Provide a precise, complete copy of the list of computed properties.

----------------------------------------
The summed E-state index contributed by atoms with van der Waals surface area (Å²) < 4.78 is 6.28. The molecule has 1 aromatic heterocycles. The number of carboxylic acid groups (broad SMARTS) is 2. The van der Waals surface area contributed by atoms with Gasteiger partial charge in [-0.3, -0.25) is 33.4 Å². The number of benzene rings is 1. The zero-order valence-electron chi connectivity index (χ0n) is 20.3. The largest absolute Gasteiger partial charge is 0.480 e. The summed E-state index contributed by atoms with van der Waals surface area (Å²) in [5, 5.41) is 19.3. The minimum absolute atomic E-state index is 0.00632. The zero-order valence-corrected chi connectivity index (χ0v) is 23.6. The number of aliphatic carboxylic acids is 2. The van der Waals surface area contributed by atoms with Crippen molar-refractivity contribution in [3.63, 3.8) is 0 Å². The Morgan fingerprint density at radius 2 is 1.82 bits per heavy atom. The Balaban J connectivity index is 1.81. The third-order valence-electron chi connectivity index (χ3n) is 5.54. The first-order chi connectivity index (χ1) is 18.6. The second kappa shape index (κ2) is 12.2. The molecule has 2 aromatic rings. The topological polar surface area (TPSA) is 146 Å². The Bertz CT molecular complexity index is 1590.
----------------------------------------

The summed E-state index contributed by atoms with van der Waals surface area (Å²) < 4.78 is 6.28. The molecule has 1 aromatic heterocycles. The number of carboxylic acid groups (broad SMARTS) is 2. The van der Waals surface area contributed by atoms with Gasteiger partial charge in [-0.3, -0.25) is 33.4 Å². The number of benzene rings is 1. The zero-order valence-electron chi connectivity index (χ0n) is 20.3. The largest absolute Gasteiger partial charge is 0.480 e. The summed E-state index contributed by atoms with van der Waals surface area (Å²) in [5, 5.41) is 19.3. The minimum absolute atomic E-state index is 0.00632. The zero-order valence-corrected chi connectivity index (χ0v) is 23.6. The number of aliphatic carboxylic acids is 2. The van der Waals surface area contributed by atoms with Crippen molar-refractivity contribution in [3.63, 3.8) is 0 Å². The Morgan fingerprint density at radius 2 is 1.82 bits per heavy atom. The Balaban J connectivity index is 1.81. The third-order valence-electron chi connectivity index (χ3n) is 5.54. The first-order chi connectivity index (χ1) is 18.6. The second kappa shape index (κ2) is 12.2. The molecule has 2 aromatic rings. The topological polar surface area (TPSA) is 146 Å². The Bertz CT molecular complexity index is 1590.